Kevin Rudd's post-debate blues

The prime minister's 'notes' gaffe may seem trivial, but with no clear winner from last night's debate and Labor slipping in the polls he can ill afford any negative attention.

The Conversation

It’s all in the eyes and ears of the beholders and listeners. The popular media saw Kevin Rudd with notes when the debate’s rules of engagement banned them. The gay marriage lobby heard that there would be a bill brought forward in the first hundred days of a re-elected Rudd government. The economic wonks picked up on Tony Abbott apparently flatly ruling out changes to the GST for the indefinite future.

The issue of the 'notes' is trivial but it is damaging for Rudd because it will become a talkback chatter point.

His camp knows this. Last night his spokeswoman had a statement: “There was absolutely no intention to do anything other than comply with the rules. The prime minister arrived at the lectern in full view of the audience and the panel and there were no objections raised at any time. We have always believed this rule is aimed at preventing the use of props, and the prime minister is happy to debate Mr Abbott at any time during the campaign without notes."

The Liberals were already exploiting the boo-boo. Shadow finance minister Andrew Robb said: “Mr Rudd said this election is about trust and the first thing he did was cheat.”

For Rudd, the notes affair is a glitch that he doesn’t want and can’t really afford, because it can be beaten up as cheating and goes to people’s gut instinct about a leader.

Obviously, he didn’t go in intending to break the rules. But it is also very careless that his team did not know exactly what was and was not allowed.

He did, however, appear to go in with a strategy on gay marriage, assuming that the question would inevitably come up. His announcement that a bill would come forward in the first hundred days of a re-elected government was clever politics, though it sounds more dramatic than it is. Even if he had not given such a promise, it is fairly clear a move would be made quickly in a new parliament with a prime minister sympathetic to the cause.

Rudd’s undertaking indicates that he will push the issue in the campaign. It appeals strongly to a particular constituency but is also in sync with public thinking. Rudd’s a recent convert to the cause and can make Abbott look out of time. Labor MPs would have a conscience vote, just as they have had in the previous parliament.

Tony Abbott can’t match this – he’s against gay marriage and his party room would make the decision after the election on whether there would be a conscience vote. This is an issue where Rudd has a clear advantage over Abbott.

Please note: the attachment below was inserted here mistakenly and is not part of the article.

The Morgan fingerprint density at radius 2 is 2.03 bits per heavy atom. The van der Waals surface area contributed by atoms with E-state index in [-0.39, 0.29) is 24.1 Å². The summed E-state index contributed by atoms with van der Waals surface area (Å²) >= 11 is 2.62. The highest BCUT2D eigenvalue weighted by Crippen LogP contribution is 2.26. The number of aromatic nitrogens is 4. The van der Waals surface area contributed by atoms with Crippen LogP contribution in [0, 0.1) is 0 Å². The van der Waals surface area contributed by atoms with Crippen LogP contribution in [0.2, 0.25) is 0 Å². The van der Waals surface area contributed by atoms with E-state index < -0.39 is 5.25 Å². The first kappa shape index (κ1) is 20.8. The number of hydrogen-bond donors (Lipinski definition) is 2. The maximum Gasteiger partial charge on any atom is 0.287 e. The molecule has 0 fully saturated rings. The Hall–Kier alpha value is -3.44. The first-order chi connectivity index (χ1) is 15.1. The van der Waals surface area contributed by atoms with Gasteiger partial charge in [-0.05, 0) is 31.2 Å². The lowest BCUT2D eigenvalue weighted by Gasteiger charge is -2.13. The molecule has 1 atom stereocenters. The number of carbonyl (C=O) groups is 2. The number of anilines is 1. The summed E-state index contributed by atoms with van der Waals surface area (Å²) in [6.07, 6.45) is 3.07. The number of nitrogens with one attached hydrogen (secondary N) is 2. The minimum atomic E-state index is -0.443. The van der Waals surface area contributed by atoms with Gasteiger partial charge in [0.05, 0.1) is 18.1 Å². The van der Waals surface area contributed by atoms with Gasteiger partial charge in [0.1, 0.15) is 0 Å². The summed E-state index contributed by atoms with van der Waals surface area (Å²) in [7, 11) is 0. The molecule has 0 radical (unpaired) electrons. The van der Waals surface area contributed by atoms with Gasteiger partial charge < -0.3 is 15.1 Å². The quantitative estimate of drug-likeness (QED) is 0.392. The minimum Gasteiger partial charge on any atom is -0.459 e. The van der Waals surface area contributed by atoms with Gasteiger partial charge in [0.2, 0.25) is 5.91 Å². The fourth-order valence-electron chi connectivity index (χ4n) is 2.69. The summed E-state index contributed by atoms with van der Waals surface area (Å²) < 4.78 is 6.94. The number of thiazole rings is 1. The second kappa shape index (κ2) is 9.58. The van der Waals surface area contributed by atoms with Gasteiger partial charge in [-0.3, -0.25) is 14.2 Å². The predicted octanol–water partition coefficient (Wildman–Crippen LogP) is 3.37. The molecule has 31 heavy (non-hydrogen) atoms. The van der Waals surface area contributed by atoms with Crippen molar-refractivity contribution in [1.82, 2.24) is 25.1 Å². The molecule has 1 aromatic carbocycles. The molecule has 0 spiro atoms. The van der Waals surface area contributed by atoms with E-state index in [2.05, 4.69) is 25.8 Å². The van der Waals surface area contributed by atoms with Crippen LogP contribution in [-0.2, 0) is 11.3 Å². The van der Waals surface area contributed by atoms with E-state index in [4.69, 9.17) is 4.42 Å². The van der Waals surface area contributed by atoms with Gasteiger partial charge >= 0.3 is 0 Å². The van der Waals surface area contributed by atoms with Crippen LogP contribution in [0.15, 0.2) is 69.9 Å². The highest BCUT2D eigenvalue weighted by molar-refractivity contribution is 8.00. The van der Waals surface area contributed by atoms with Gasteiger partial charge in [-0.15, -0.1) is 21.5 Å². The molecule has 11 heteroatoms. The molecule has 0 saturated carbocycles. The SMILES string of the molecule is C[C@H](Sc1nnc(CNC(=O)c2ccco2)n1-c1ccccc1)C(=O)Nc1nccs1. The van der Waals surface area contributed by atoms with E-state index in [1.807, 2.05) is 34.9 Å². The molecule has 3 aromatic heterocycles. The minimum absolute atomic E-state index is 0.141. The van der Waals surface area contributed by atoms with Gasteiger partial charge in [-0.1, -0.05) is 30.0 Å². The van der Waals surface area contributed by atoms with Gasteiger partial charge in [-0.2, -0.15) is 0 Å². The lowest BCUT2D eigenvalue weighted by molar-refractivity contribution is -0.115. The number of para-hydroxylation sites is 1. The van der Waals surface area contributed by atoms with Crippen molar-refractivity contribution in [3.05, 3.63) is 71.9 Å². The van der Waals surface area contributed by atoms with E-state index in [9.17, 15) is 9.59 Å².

After the debate, Rudd sent out an email declaring: “I am the first prime minister of this country going into an election promising to support marriage equality. So if you support equal marriage, I will need your support.”

Abbott’s comments on the GST are important. The Coalition’s policy is that it would have a tax review and any proposed changes to the tax system would be taken to the people at the following election. There is no doubt that the GST would be discussed in that review, and given the amount of expert opinion around that it should be increased or broadened or both, it is quite likely that a recommendation for change would come out of it.

But Abbott last night sought – without actually saying it – to leave a 'never ever' impression: “The GST doesn’t get changed under the Coalition”; “No change to the GST”; “The GST is not going to change”; “It’s not going to change”.

Abbott has been toughening up his position on the GST in recent days but at some point he or Joe Hockey must explain how this fits with the proposed tax review.

Either Abbott is being tricky and the previous position stands, or he has just rendered his own tax review useless.

Meanwhile, Rudd’s response to a question on a second Sydney airport, linked into the issue of productivity, was quite odd.

“I’m from Queensland, I’m not from Sydney," he said. “I hear contending arguments in terms of where or if such a new airport should be located. This lies with the infrastructure minister. I’m sure recommendations will come forward at the right time and that appropriate decisions will be made on when the existing site at Kingsford Smith reaches its capacity."

The issue of a second Sydney airport has bugged politicians, including prime ministers, for a generation. Rudd might not want to be drawn into it at this time, but he cannot so easily opt out of it either.

Even though opinion about the debate was divided, with some observers seeing a draw and others giving it narrowly to either Rudd or Abbott, the prime minister won’t have a very good day today.

Apart from the 'notes' blunder, Newspoll has the Coalition maintaining the 52-48 per cent lead it had a week ago. Worrying for Rudd, the Labor primary vote has fallen two points to 35 per cent, back to the level it was when Rudd defeated Julia Gillard. The Coalition primary vote has risen 2 points to 46 per cent. And while Rudd is still preferred prime minister, Abbott has narrowed the gap from 14 points to 9 points.The Conversation

This article was originally published at The Conversation. Read the original article.